Traditional photogrammetric workflows are based on pairs of photos (stereocouples), and in this case all the interior and exterior orientation parameters must be known a priori. However, a novel approach has been developed that allows the use of large redundant collections (bundles) of images (Fig. 3), taken from different positions and even with different cameras, to obtain the interior and exterior orientation parameters from the images. This approach, SFM, was originally developed in the framework of robotic vision (Hartley and Zisserman, 2004), and was further developed for phototourism projects (Snavely et al., 2006).

The idea behind the SFM approach is simple. Given a set of several images shot from different positions, if in every image several points can be recognized (expressed in image coordinates) representing the same real world features (the same X, Y, Z positions), then we can build a large system of equations from the projection equations associated with the images and invert the system to obtain both the interior and exterior orientation matrices of each image and the X, Y, Z coordinates of the features. The oriented photos are processed almost as in the stereocouple workflow to get the final point cloud (e.g., Lillesand et al., 2008). This approach, although computationally intensive, has been found to be very effective in building large photogrammetric models in architectural and archaeological applications (Wu, 2013). Our study of the Vajont Gorge is one of the first applications of the SFM approach in structural geology. An important advantage of this method, compared with the traditional stereocouple workflow, is that each feature is defined from a redundant number of photos (Snavely et al., 2006) and error estimates are just another output from model inversion. This ensures a high quality of the results because points with precision lower than a given threshold are automatically rejected by the inversion algorithm.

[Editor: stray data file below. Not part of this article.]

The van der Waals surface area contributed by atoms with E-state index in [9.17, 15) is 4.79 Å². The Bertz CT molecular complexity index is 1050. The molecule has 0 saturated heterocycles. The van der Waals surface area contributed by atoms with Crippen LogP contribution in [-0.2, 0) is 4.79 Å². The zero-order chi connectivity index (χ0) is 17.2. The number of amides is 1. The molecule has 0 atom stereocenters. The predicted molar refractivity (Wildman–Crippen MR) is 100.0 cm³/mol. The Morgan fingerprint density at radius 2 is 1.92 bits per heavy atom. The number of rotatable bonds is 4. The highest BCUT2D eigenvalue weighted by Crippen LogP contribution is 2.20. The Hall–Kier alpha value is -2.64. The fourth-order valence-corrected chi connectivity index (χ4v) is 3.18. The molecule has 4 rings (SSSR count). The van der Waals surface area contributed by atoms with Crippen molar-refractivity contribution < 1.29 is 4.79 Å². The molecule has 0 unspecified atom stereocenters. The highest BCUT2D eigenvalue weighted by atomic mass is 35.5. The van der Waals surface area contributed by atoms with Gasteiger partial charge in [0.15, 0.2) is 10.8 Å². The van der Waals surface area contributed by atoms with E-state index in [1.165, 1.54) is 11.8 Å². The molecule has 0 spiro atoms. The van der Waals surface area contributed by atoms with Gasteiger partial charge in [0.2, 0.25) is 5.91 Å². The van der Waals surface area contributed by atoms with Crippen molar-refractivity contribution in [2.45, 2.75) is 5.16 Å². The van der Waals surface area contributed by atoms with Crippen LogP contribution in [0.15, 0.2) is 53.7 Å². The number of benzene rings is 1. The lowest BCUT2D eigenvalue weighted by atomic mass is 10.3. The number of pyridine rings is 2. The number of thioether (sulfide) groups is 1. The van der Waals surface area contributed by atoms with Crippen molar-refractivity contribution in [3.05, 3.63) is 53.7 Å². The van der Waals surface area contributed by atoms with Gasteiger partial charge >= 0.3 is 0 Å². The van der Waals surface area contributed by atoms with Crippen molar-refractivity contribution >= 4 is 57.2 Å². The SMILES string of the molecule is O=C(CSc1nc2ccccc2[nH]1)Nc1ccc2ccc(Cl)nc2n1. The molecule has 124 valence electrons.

An SFM workflow involves the following steps: (1) automatic recognition of distinctive features in each image; (2) automatic recognition of common features within all images; (3) solution of the projection equation system and output of X, Y, Z coordinates of features (called sparse point cloud) and camera interior and/or exterior orientation; (4) processing of the oriented photos to obtain a colorized dense point cloud. The last step generally includes the removal of spherical distortion from the images, which are saved as undistorted photos.

Bundler (Snavely et al., 2006) and VSFM (Wu, 2013) are extensively tested open-source packages for steps 1–3. The output from both Bundler and VSFM can be processed with CMVS/PMVS2 (Furukawa and Ponce, 2010) in order to complete the workflow with step 4. Bundler is of more common use (e.g., in archaeology), while VSFM is highly optimized for running on specific graphics processing units (GPU). Other open-source or freeware packages are available (e.g., MicMac, www.micmac.ign.fr), and the commercial software Agisoft Photoscan (www.agisoft.com; used by Tavani et al., 2014) provides a user-friendly graphical user interface based on Bundler. However, due to limitations in the output formats and in the size of the model, the latter packages do not allow for completion of the workflow described here. Another possibility for SFM processing is to use web services where photos are uploaded and remotely processed (e.g., Microsoft Photosynth, https://photosynth.net/).